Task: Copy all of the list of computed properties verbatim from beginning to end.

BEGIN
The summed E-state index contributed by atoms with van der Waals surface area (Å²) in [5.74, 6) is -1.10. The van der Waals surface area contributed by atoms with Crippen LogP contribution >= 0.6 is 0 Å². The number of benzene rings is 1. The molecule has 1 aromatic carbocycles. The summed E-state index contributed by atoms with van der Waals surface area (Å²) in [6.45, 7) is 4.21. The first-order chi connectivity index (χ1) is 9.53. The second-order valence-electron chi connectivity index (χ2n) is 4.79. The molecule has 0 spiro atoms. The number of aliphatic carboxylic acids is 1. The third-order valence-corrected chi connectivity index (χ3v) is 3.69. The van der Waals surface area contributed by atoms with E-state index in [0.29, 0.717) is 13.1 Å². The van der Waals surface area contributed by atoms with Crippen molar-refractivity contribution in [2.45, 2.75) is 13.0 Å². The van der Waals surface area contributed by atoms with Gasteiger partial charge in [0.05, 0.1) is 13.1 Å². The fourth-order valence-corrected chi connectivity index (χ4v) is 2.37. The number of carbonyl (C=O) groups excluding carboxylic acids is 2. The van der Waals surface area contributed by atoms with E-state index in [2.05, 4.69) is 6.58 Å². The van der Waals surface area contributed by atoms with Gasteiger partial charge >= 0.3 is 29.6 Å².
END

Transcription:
The summed E-state index contributed by atoms with van der Waals surface area (Å²) in [5.74, 6) is -1.10. The van der Waals surface area contributed by atoms with Crippen LogP contribution >= 0.6 is 0 Å². The number of benzene rings is 1. The molecule has 1 aromatic carbocycles. The summed E-state index contributed by atoms with van der Waals surface area (Å²) in [6.45, 7) is 4.21. The first-order chi connectivity index (χ1) is 9.53. The second-order valence-electron chi connectivity index (χ2n) is 4.79. The molecule has 0 spiro atoms. The number of aliphatic carboxylic acids is 1. The third-order valence-corrected chi connectivity index (χ3v) is 3.69. The van der Waals surface area contributed by atoms with E-state index in [0.29, 0.717) is 13.1 Å². The van der Waals surface area contributed by atoms with Crippen molar-refractivity contribution in [2.45, 2.75) is 13.0 Å². The van der Waals surface area contributed by atoms with Gasteiger partial charge in [0.05, 0.1) is 13.1 Å². The fourth-order valence-corrected chi connectivity index (χ4v) is 2.37. The number of carbonyl (C=O) groups excluding carboxylic acids is 2. The van der Waals surface area contributed by atoms with E-state index in [2.05, 4.69) is 6.58 Å². The van der Waals surface area contributed by atoms with Gasteiger partial charge >= 0.3 is 29.6 Å².